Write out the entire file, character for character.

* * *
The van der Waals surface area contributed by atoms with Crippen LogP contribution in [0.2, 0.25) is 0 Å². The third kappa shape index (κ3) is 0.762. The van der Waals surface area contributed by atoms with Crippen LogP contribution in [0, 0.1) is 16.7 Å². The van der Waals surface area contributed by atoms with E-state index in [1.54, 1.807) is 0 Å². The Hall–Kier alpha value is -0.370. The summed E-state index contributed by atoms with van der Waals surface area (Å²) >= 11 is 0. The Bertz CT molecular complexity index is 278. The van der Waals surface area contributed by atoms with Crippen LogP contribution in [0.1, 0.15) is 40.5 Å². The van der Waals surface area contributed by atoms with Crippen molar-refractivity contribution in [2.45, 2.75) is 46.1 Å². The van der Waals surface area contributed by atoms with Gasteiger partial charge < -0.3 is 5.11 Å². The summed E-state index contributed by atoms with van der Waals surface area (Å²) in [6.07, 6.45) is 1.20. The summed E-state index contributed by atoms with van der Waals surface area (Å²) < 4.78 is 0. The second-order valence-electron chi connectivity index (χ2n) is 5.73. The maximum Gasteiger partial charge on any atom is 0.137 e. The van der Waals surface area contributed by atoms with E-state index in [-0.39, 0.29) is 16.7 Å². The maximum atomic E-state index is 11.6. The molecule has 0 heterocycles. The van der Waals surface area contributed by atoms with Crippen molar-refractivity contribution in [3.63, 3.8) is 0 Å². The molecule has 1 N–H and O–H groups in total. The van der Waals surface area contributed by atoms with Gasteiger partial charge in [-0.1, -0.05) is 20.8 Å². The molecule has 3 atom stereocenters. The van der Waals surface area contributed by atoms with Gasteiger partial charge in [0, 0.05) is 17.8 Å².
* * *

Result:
The van der Waals surface area contributed by atoms with Crippen LogP contribution in [0.2, 0.25) is 0 Å². The third kappa shape index (κ3) is 0.762. The van der Waals surface area contributed by atoms with Crippen LogP contribution in [0, 0.1) is 16.7 Å². The van der Waals surface area contributed by atoms with E-state index in [1.54, 1.807) is 0 Å². The Hall–Kier alpha value is -0.370. The summed E-state index contributed by atoms with van der Waals surface area (Å²) >= 11 is 0. The Bertz CT molecular complexity index is 278. The van der Waals surface area contributed by atoms with Crippen LogP contribution in [0.1, 0.15) is 40.5 Å². The van der Waals surface area contributed by atoms with Crippen molar-refractivity contribution in [2.45, 2.75) is 46.1 Å². The van der Waals surface area contributed by atoms with Gasteiger partial charge < -0.3 is 5.11 Å². The summed E-state index contributed by atoms with van der Waals surface area (Å²) in [6.07, 6.45) is 1.20. The summed E-state index contributed by atoms with van der Waals surface area (Å²) < 4.78 is 0. The second-order valence-electron chi connectivity index (χ2n) is 5.73. The maximum Gasteiger partial charge on any atom is 0.137 e. The van der Waals surface area contributed by atoms with E-state index in [-0.39, 0.29) is 16.7 Å². The maximum atomic E-state index is 11.6. The molecule has 0 heterocycles. The van der Waals surface area contributed by atoms with Crippen molar-refractivity contribution in [3.63, 3.8) is 0 Å². The molecule has 1 N–H and O–H groups in total. The van der Waals surface area contributed by atoms with Gasteiger partial charge in [-0.1, -0.05) is 20.8 Å². The molecule has 3 atom stereocenters. The van der Waals surface area contributed by atoms with Gasteiger partial charge in [0, 0.05) is 17.8 Å².